william otis colson

from a 1910 photo received from Ben Colson June 10, 2002

Willaim was born February 5, 1837. On February 6, 1859 when he was 22, he married Louisa Cole Wilson, in Alachua County, Florida. They had the following children:

i. Claude William (1860-1924)
ii. Martha Mina (1866-1957)
iii. Lemuel Wilson (1869-1953)
iv. Solomon Warren (1872-1939)
v. Mike (1875-1942)

William died in Chattahoochee, Gadsden County, Florida on January 8, 1924 and was buried in Pine Grove Cemetery, Levy County, Florida; he was 86.

Colson coat of arms

Conversation with Z. W. Colson from Betty Tierney    

William lived west of Gainesville Florida.  The Seminoles made a cattle raid (before the Civil War).  The men got together against the Indians.  William was only a boy but he was such a good shot they took him with them.  When he came to a river, William began to cross where a tree had fallen. He was halfway across when gunfire began. He dropped into the water and swam underwater toward the opposite shore (because it was closer). The Indians stood on the very log he was lying under. He thought his breath sounded like a locomotive. When the Indians left he went underwater back to his own shore.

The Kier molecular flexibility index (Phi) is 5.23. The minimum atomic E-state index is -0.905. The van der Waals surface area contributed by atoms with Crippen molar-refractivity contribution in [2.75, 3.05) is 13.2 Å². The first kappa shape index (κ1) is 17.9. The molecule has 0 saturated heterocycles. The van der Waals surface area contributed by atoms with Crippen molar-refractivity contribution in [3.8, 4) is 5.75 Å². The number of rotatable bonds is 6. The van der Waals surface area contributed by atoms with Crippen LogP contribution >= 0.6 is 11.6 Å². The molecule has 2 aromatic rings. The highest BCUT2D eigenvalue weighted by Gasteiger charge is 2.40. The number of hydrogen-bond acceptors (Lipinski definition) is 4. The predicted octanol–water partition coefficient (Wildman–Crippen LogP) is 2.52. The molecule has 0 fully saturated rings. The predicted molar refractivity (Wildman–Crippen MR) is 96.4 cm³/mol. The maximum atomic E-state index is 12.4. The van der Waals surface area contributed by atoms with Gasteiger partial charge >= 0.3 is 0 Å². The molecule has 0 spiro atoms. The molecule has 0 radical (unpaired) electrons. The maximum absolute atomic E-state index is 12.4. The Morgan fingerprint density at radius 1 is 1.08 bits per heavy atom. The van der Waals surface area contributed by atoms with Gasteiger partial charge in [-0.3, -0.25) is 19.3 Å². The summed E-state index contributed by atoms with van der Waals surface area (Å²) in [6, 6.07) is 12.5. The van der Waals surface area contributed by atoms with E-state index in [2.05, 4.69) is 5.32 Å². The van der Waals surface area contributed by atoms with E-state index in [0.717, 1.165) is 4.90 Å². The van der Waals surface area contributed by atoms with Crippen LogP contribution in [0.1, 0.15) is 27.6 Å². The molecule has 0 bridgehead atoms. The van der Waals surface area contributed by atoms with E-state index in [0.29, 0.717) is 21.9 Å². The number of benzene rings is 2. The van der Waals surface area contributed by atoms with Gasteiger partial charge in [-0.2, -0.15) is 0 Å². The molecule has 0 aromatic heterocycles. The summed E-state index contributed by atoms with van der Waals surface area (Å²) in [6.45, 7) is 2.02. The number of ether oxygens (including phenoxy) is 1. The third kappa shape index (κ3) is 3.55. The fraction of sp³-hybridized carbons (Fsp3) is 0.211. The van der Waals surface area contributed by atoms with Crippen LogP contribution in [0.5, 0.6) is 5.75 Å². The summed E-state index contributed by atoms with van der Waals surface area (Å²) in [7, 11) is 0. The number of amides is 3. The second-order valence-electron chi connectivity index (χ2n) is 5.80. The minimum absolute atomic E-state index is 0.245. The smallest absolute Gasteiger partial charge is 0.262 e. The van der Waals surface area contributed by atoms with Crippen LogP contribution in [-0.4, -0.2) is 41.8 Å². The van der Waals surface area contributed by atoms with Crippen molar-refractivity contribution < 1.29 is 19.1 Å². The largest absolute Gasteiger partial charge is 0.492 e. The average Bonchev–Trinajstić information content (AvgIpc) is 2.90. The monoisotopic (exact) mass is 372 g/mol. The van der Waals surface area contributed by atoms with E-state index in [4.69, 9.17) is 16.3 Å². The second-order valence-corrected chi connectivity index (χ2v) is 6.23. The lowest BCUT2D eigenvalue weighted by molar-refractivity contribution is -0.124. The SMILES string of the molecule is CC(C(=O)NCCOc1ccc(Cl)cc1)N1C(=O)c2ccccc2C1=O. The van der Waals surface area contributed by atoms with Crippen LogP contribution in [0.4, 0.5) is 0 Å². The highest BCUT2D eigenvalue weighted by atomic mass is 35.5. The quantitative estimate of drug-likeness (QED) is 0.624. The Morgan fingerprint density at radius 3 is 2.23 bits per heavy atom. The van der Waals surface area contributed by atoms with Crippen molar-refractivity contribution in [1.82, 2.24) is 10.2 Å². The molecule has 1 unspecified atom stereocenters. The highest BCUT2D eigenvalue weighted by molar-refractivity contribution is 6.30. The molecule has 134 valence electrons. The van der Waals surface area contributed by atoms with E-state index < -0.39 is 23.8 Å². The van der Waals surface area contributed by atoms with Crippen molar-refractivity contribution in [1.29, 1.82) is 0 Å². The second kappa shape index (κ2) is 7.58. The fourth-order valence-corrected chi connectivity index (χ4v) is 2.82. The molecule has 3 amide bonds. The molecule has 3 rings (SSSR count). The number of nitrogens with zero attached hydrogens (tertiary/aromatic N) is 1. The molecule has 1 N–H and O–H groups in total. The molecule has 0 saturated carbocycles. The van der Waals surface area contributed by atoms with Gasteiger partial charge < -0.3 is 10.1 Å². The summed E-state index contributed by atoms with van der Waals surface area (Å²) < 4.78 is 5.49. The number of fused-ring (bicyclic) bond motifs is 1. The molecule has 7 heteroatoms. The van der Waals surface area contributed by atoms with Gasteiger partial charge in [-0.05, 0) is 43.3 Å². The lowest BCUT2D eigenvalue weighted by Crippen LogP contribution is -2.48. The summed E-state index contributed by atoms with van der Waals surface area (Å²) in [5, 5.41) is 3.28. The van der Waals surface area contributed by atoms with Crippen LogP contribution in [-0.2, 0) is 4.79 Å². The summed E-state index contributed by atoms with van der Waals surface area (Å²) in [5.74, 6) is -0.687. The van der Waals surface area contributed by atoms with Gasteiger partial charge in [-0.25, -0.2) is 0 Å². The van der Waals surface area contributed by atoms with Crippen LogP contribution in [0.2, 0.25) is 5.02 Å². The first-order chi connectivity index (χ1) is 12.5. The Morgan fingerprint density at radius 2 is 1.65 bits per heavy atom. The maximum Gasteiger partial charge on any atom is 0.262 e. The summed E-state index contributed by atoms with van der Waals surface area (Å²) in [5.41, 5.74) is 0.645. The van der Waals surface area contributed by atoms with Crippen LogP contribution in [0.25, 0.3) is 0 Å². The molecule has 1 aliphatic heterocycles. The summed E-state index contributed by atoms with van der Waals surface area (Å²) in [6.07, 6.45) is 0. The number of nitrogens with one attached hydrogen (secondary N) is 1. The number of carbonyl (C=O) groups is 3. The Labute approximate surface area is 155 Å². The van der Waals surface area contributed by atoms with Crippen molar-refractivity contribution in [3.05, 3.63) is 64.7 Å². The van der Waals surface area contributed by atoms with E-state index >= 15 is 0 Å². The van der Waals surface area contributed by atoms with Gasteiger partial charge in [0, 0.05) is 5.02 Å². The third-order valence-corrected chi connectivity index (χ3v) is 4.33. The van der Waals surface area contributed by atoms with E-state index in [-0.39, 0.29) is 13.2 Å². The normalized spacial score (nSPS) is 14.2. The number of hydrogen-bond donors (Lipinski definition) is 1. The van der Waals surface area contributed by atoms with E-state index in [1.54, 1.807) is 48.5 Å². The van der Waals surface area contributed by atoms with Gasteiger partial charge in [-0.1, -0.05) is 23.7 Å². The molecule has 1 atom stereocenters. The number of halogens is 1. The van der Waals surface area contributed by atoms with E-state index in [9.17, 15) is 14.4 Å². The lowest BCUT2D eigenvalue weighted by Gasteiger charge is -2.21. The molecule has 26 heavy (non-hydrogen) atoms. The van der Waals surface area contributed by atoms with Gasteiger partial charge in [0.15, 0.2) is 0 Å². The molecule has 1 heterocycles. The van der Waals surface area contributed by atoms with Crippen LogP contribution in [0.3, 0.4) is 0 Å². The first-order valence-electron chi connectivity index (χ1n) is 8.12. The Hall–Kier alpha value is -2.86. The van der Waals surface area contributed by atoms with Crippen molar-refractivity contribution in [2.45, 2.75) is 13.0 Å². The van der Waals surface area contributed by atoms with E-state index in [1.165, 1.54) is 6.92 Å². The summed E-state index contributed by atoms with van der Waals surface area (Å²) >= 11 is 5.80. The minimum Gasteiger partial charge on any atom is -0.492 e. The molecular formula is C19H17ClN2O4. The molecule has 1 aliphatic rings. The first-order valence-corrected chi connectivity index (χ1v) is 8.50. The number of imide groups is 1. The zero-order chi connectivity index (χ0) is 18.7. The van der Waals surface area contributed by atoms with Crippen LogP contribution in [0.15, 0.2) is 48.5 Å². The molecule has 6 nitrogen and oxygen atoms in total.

He fought in the Civil War in 2nd Regiment Cavalry joining from Alachua County, Florida

William was mustered into the Confederate Army. He wasn't a soldier so he was rated as a scout. He was mounted on his own farm horse.

There were rumors of yankees coming up a certain riverbed. William was sent alone to find them.

He was just about to go home after exploring various branches of the river. The reins were over the horse's neck. Suddenly there was a yankee sentry standing in front of him. William thought it would be a disgrace to be captured so he decided he would rather be shot. He started to dismount, then suddenly pulled the reins with a snap, He and the horse took off. The sentry didn't shoot until he was in the underbrush.

"That yankee was a gentleman and a sportsman, He didn't fire until I could get undercover."